Jorge Piata: Treating the fish softly, like a baby

Jorge Piata, fishmonger. (Photo: Lin Sampson)

Fishmonger Jorge Piata keeps his customers satisfied by knowing his way around a fish, and a knife.


The writer supports The Hope Exchange who provide food and accommodation for the homeless in Cape Town. Please support them here

Jorge Piata has looks. In his forties he has hundreds of girlfriends – and they are all over 60, some even over 80.

But Jorge doesn’t care about age, his desire is to sell them the best bit of fish available. Capetonians are used to fish and have felt the dearth of the old-fashioned fishmonger, hating the plastic wrapped offerings of supermarkets.

Some of them even remember when fish was delivered to your door, alive in a bucket. So these ancients – and I am one of them – totter in to consult Jorge on the best fish to buy.

“He is wonderful,” says Linda, “he knows fresh and boy can he fillet.”

Linda lives in Sea Point and after her weekly comb out it is a trip to Willoughby & Co in the Victoria & Alfred Waterfront and Jorge that sets her up.

“That’s what they do man, it’s just unbelievable,” says Jorge. “They drive for miles to buy one piece of fish. Some people won’t buy fish unless I am here.

“They ask, ‘What am I going to buy today Jorge? How should I cook it? Would the yellowtail be better today than the kabeljou?’”

Jorge treats them with charming respect and a big smile.

Over the last years fish filleting has become a slaughterhouse of blunt-knife thrusts. Until customer Linda found Jorge she says she often had to throw away fish because of the bones.

But for Jorge filleting is an art. He prides himself on removing not just some, but all the bones.

He arrived here from Angola in 1995 and got a job immediately at the Cape Town Fish Market. 

“I was alone. I was here illegal. They say you must have work permit. I went to Barrack Street and I got permit that day.

“I knew nothing about fish but it was there in the fish market wearing the boots, mopping the floor, all the time I am learning the fish. How can I serve a customer until I understand the fish?

“The language is another problem, luckily there was a Portuguese owner and there were Angolan guys working.

“It was a big start. If I look back I have come a long way. I used to sleep on the floor of the company factory. Now I have my own flat in Sea Point. I have my TV and computer, it is my luxury place to be proud of.”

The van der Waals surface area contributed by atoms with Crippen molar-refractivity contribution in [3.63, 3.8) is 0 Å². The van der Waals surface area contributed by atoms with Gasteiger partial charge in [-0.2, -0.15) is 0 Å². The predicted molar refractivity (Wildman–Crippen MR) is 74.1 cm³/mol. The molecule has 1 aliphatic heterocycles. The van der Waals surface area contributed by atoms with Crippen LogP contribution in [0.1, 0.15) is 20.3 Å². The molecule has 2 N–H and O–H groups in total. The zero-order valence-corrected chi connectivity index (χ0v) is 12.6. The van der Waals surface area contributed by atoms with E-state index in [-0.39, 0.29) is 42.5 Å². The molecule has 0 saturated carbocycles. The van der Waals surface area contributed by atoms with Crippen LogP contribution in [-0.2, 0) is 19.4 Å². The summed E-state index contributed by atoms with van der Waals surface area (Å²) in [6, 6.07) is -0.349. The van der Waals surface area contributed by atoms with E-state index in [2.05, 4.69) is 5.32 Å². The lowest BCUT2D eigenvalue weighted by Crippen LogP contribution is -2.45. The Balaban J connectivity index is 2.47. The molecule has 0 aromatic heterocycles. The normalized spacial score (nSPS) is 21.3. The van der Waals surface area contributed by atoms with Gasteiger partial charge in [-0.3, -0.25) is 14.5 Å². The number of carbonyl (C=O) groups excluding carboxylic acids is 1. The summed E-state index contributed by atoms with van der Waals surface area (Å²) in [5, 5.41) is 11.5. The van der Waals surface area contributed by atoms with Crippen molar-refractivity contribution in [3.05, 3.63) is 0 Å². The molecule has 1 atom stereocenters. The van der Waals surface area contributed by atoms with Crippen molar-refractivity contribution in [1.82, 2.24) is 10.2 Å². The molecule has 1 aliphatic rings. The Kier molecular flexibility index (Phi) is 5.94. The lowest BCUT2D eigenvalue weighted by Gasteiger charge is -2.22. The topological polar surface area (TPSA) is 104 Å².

After the Cape Town Fish Market he joined Willoughbys. “This guy, the owner – Jens Tibshraeny – just him and me in the first days. I come in at 9. He has been working since 4. He taught me everything I know, man, I respect this guy.”

Now Jorge trains locals to fillet fish. “It’s hard, they need to be apprenticed for four months. I stand there beside the guy and I show him.

“Every fish is different; you have to look at them like you are a doctor. The first thing is a good knife and you must always cut down and away from the body and one of your hands must always be dry, the one with the knife.

“You hold the fish like this, gently, you pull around the skin, don’t move the knife too fast, don’t push the knife, you must play with the knife, treat the flesh softly, softly like a baby, you have to learn. It is an art to fillet a fish well.

“When you have filleted a fish and you feel proud of it, show the next guy, show it off, so everyone can see how it is done. Tell them, look at my fish fillet. Be proud. Fish filleting looks easy but you must know how to do it properly. You must understand the fish like it is your friend.

“I don’t want my customers to go home dissatisfied. I get phone calls saying, Jorge, I found a bone in my fish. That is why I just say, don’t cut fish for the customer, until you really know how to do it.”

Owner Jens Tibshraeny, a trained chef, says, “Jorge has worked for me for 19 years. I taught him how to fillet, now he teaches others and is the manager of the whole deli.

“He is a good man, I look after him and he looks after my business very, very well.” DM/TGIFood


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